High Rise by J.G. Ballard:Why have I never read this before?

If the job of an opening line is to grab the reader’s attention, Ballard’s novel does not disappoint.

Later, as he sat on his balcony eating the dog, Dr Robert Laing reflected on the unusual events that had taken place within this huge apartment building during the previous three months.

Now, I am a big dog lover but I confess I was intrigued enough to continue. The book the retraces the previous three months and how an urbane professional such as Dr. Laing ends up roasting an Alsatian on his balcony. 

High Rise is a dystopian narrative of how swiftly social niceties fall apart in a new architectural tower block inhabited by the professional classes. The story starts with Dr. Laing, recently divorced, living in a single flat part way up the high rise. Laing plays squash, attends drinks parties and works as a lecturer at a medical school. He generally enjoys a life of languid isolation, though pressured to engage socially by his sister who also lives in the tower block. Things begin to change for Laing when Royal, the building’s architect and inhabitant of the penthouse, declines a squash engagement,  and a rich jewellers wife begins to disagree with some of the families who live on the lower levels. Minor disagreements are exacerbated as the building begins to experience power fluctuations and occasional blackouts. Then, two deaths occur, an Afghan hound is drowned in a swimming pool and the rich jeweller plummets to his death from the roof.

Ballard guides the reader through the narrative by focusing on a few key characters, Royal the architect, Wilder, a filmmaker who lives with his wife and two children on the second floor and Laing. The women in these men’s lives begin at the peripheries of the story and gradually move to the centre as civilised lives move to tribal packs and then disintegrate into primal survival. Ballard questions the nature of humanity, of the values of class and society in the same way H.G Wells shows human degeneration in The Time Machine. The curious part of High Rise is that, in essence, all the people who live in the tower block are ‘haves’, no one is actually poor, but some are poorer that others. Ballard questions how we live together, what binds people to certain patterns of behaviour and how we identify our ‘tribe’. Though written in the 1970s it remains as pertinent today, almost half a century later, as it holds up a mirror to the idea of a civilised society.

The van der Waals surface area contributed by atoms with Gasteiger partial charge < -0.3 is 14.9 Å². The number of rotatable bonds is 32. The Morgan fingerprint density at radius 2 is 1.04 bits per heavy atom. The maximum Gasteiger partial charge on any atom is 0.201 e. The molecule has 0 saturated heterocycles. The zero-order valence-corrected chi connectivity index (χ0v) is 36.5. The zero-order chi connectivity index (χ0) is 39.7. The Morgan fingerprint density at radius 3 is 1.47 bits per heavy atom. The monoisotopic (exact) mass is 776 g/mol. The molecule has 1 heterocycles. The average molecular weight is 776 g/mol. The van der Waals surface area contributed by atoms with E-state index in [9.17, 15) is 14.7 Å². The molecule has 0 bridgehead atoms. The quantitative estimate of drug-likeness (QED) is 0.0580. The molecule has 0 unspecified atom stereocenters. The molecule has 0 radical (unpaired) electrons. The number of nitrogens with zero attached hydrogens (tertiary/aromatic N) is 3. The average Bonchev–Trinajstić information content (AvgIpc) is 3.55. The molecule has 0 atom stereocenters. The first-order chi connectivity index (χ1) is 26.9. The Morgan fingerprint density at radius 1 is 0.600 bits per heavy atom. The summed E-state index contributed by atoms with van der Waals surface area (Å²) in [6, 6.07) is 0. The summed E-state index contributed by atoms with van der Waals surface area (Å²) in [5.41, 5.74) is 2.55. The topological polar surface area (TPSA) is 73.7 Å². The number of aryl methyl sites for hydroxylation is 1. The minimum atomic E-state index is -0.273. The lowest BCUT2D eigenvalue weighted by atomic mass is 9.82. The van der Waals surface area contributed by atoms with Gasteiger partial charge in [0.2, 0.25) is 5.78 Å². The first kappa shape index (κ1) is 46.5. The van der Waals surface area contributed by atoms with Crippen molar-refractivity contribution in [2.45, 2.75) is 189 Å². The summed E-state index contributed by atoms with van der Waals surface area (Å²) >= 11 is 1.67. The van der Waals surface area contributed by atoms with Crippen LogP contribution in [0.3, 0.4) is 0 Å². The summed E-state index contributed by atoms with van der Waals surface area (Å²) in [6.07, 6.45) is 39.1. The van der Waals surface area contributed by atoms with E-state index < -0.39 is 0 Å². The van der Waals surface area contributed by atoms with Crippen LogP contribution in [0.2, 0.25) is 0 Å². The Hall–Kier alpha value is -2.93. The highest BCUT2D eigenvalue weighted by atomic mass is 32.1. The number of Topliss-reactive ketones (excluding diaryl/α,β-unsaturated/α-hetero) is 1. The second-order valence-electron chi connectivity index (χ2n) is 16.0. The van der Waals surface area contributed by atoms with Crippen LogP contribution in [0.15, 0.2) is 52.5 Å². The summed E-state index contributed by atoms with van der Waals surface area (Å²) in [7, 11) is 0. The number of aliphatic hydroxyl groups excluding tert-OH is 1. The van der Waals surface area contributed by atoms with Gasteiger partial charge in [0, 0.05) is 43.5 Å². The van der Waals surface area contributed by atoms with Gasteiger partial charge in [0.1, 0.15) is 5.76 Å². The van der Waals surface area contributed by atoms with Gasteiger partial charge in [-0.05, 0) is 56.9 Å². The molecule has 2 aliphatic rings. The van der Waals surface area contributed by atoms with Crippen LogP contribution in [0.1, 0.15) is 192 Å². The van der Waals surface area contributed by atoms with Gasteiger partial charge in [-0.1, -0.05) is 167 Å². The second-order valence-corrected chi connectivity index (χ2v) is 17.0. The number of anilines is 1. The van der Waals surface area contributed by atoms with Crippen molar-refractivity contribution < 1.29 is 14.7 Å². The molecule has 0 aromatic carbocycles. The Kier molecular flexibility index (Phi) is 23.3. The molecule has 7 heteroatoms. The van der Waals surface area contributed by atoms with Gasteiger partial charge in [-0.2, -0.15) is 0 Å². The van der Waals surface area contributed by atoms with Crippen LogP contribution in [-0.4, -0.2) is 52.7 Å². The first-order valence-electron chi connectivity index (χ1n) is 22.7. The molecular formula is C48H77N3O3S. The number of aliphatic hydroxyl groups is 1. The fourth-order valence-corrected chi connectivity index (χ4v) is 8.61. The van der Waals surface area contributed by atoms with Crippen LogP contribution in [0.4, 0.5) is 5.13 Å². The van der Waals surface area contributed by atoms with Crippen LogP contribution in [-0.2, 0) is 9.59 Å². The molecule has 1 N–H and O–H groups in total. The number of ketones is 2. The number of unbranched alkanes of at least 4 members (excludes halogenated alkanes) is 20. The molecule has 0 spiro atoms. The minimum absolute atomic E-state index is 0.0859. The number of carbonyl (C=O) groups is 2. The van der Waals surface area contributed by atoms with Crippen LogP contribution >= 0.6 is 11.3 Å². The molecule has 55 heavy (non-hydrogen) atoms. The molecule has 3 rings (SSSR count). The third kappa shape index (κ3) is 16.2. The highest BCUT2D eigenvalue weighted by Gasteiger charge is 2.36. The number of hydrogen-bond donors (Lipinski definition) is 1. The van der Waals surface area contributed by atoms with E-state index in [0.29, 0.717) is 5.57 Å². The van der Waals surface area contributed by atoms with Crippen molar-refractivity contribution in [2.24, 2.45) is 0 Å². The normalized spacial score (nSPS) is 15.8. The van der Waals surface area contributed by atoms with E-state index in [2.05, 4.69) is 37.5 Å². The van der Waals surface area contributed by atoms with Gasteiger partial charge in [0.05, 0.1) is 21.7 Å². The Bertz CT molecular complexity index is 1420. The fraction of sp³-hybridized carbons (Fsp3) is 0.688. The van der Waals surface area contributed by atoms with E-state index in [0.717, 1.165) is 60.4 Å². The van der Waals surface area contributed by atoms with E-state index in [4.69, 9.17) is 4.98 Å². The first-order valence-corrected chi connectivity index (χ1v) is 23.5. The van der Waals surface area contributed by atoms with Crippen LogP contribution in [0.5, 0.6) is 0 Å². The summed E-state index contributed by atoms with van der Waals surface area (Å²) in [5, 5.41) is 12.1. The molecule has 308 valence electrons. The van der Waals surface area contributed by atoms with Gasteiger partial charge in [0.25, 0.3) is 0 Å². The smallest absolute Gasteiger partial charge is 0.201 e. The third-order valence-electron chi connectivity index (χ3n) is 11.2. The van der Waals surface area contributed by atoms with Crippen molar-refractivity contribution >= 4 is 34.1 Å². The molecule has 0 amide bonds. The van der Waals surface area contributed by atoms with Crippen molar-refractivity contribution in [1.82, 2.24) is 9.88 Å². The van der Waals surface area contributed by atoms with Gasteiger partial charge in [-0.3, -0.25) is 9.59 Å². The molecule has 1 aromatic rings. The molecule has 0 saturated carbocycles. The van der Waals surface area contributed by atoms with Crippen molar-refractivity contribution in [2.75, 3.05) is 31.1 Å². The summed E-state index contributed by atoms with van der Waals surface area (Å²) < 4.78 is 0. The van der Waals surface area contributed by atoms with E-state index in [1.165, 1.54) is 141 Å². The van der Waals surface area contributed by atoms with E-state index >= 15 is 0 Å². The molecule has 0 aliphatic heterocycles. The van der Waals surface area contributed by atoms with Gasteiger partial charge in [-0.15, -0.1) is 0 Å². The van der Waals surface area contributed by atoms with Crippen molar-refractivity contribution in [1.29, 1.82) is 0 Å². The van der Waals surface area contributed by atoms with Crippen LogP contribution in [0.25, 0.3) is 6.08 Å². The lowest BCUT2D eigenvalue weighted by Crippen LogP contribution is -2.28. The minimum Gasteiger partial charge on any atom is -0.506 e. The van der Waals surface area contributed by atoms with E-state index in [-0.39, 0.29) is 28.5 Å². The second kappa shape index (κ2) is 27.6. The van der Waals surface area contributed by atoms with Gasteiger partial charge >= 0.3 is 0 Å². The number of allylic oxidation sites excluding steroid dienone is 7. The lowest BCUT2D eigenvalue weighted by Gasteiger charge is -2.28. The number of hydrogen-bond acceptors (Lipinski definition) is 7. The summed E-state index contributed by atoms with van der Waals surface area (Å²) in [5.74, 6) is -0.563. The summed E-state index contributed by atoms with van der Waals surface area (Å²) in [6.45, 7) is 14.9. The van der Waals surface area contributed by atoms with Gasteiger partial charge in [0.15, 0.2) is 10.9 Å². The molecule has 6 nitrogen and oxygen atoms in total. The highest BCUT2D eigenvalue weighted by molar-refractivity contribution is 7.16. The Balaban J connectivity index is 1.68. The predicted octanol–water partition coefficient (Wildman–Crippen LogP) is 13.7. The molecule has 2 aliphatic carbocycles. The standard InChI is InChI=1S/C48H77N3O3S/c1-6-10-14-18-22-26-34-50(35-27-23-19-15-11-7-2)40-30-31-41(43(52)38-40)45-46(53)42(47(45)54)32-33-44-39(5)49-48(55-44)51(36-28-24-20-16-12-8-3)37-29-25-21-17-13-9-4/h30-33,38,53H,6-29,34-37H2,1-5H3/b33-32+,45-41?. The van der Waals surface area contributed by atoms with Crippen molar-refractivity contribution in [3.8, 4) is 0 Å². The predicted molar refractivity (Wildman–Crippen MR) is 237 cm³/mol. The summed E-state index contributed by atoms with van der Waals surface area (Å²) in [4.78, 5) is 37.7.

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The Lie Tree.

  
There are some among my friends who curled their lips when I said I was reading ‘The Lie Tree’ because it is a YA book. They were wrong. This is a great story, original and exciting with a plot that twists and turns whilst questioning the place of women in science and in society in a way which is relevant in the contemporary world as well as the late Victorian setting.

The basic plot is a prestigious palentologist Vicar moves his family to a new dig where he has been invited as he is simultaneously fleeing bad press, exposing his fossil discovery as a fraud. The story centres around his brilliant daughter, invisible because of her sex, who works out what her father has really been hiding all along. The characterisation is excellent as is the evocation of the historical setting. The story slowly comes into focus around the female characters as they grasp for survival in the lower middle class man’s world of the small island community. As well as being a great story the book asks questions about how we believe things, through evidence and enquiry. It explores the very nature of truth and how we are capable of believing lies more than truth when it suits our purposes and it is belief that brings a lie to life.

I want to keep the plot under wraps because this is a story really worth reading, spend a lazy Sunday afternoon curled up reading this book. Then wonder how much I’m telling you the truth…

A Tale of Two Cities.

It’s ages since I read some Dickens, so one of my reading challenges this year is to re-read some I haven’t looked at for a long time and then read some I have never quite got round to, like Martin Chuzzlewit. This has been partly inspired by the BBC’s production “Dickensian”, which reminded me how vividly Dicken’s draws his characters and evokes Victorian London. So,why did I begin with one of his novels that is not set in his own time, but one of his historical novels. Well, one reason is that it was on my shelf. The Penguin Random House cloth bound classics are a guilty pleasure and I do buy a few each year, by a few I mean six- or seven. Book addicts probably underestimate the extent if their habit too. The other reason was because the lady who runs the book club I attend said she hated it as a novel and had never got to the end. The last time I read it I was a teenager and I wondered if the romantic, historical glasses I had worn from the age of twelve had clouded my judgement and memory of the story.